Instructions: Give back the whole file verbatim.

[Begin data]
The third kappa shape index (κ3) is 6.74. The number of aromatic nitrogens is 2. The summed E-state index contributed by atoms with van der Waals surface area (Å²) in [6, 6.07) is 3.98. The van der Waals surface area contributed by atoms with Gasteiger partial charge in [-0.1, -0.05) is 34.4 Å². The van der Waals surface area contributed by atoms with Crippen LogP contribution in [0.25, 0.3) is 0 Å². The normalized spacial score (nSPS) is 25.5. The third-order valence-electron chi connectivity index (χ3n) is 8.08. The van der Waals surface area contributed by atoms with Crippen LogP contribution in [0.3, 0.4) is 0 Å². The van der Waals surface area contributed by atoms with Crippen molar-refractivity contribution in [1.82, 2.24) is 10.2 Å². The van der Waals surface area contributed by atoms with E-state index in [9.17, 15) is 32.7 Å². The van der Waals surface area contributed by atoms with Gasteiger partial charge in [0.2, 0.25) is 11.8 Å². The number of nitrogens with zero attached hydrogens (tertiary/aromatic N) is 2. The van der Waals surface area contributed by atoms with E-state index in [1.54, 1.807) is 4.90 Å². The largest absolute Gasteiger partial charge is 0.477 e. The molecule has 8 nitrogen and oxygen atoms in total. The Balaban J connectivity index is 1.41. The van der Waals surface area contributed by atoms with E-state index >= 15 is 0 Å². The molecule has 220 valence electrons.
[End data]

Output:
The third kappa shape index (κ3) is 6.74. The number of aromatic nitrogens is 2. The summed E-state index contributed by atoms with van der Waals surface area (Å²) in [6, 6.07) is 3.98. The van der Waals surface area contributed by atoms with Gasteiger partial charge in [-0.1, -0.05) is 34.4 Å². The van der Waals surface area contributed by atoms with Crippen LogP contribution in [0.25, 0.3) is 0 Å². The normalized spacial score (nSPS) is 25.5. The third-order valence-electron chi connectivity index (χ3n) is 8.08. The van der Waals surface area contributed by atoms with Crippen LogP contribution in [0.3, 0.4) is 0 Å². The van der Waals surface area contributed by atoms with Crippen molar-refractivity contribution in [1.82, 2.24) is 10.2 Å². The van der Waals surface area contributed by atoms with E-state index in [9.17, 15) is 32.7 Å². The van der Waals surface area contributed by atoms with Gasteiger partial charge in [0.2, 0.25) is 11.8 Å². The number of nitrogens with zero attached hydrogens (tertiary/aromatic N) is 2. The van der Waals surface area contributed by atoms with E-state index in [1.54, 1.807) is 4.90 Å². The largest absolute Gasteiger partial charge is 0.477 e. The molecule has 8 nitrogen and oxygen atoms in total. The Balaban J connectivity index is 1.41. The van der Waals surface area contributed by atoms with E-state index >= 15 is 0 Å². The molecule has 220 valence electrons.